The Supreme Court on Thursday gave two weeks to the Centre, the RBI and banks to put their heads together and chalk out sector-specific schemes with regard to loan restructuring, charging of interest on interest and other related issues.
A Bench led by Justice Ashok Bhushan — which had earlier directed that accounts not declared NPA till Aug 31 shall not to be declared NPA till further orders — wanted the Centre to consider not charging interest on interest on deferred EMIs during the moratorium.
“On the interest issue we have yet to take a decision. But on the aspect of interest on interest, we are inclined to pass an order that it may not be debited,” the Bench said.
The Bench made it clear that its interim order with regard to NPAs shall continue.
It also wanted the Centre and RBI to placed on record all decisions taken by them on for its perusal.
The top court posted the matter for further hearing on September 28 after Solicitor General Tushar Mehta said an expert committee has been set up to take decisions on the issue of moratorium extension, interest on interest during moratorium and other related issues.
Coming to the rescue of distressed borrowers, the top court had on September 3 ordered banks not to declare any loan account non performing asset (NPA) if it was not so on August 31 when the RBI’s loan repayment moratorium scheme ended.
Some of the petitioners wanted the court to direct banks not to downgrade the credit/asset classification of borrowers.
Announced by RBI in March for three months, the loan moratorium is a legal authorization to debtors to postpone payment of EMIs. it was extended to six months till August 31, 2020.
The RBI and Centre maintained that a complete interest waiver was not possible as banks too had to pay interest to depositors. RBI had said forced waiver of interest on term loans would jeopardise the financial health of banks and would also harm debtors’ interests.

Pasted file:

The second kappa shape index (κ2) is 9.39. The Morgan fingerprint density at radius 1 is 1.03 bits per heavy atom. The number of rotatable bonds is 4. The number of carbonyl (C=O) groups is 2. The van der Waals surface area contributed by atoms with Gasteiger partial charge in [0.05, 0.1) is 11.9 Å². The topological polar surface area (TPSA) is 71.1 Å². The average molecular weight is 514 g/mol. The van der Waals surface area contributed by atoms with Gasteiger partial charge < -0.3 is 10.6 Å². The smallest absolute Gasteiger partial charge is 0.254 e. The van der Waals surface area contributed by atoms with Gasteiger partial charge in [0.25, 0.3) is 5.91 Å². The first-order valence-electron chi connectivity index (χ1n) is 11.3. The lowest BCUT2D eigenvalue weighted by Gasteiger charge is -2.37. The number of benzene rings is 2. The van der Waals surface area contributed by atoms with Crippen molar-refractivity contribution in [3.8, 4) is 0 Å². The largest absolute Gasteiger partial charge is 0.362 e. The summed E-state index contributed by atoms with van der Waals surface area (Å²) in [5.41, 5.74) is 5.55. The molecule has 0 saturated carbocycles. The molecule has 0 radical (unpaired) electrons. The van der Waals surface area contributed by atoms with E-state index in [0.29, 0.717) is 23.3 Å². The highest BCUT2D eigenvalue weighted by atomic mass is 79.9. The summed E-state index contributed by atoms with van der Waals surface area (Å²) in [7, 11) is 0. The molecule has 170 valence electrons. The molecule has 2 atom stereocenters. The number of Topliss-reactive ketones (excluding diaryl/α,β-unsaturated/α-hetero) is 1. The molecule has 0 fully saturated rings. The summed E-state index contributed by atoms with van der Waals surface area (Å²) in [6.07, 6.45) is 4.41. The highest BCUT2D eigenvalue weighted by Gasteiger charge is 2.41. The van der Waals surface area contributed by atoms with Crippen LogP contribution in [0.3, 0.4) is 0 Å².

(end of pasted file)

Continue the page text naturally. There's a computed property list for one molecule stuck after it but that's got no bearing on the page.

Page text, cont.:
Amid uncertainty over loan repayment moratorium scheme, the Centre and RBI had earlier told the court that it was capable of being extended up to two years in view of COVID-19. However, no formal decision had been taken in this regard.
The top court — which is seized of petitions demanding waiver of interest, or waiver of interest on interest on the suspended EMIs during moratorium — had earlier commented that there was no point in charging interest on interest.
The Bench had earlier said it was mainly considering two issues — if banks should be charging interest on interest and if the National Disaster Management Authority under the Disaster Management Act can provide relief with regard to loan repayment in disaster situations.
On the last date of hearing, Mehta had said banks were free to deal with borrowers and offer them solutions depending upon their specific problems and needs. A one-size-fits-all solution can’t be granted due to the difference in difficulties faced by different categories of borrowers, he said.
However, the Bench had said the RBI needed to issue certain directives to deal with the situation. “What you do, that’s for you to decide. Certain things have to be decided by the Government of India and the RBI. Everything can’t be left to the banks,” it had said.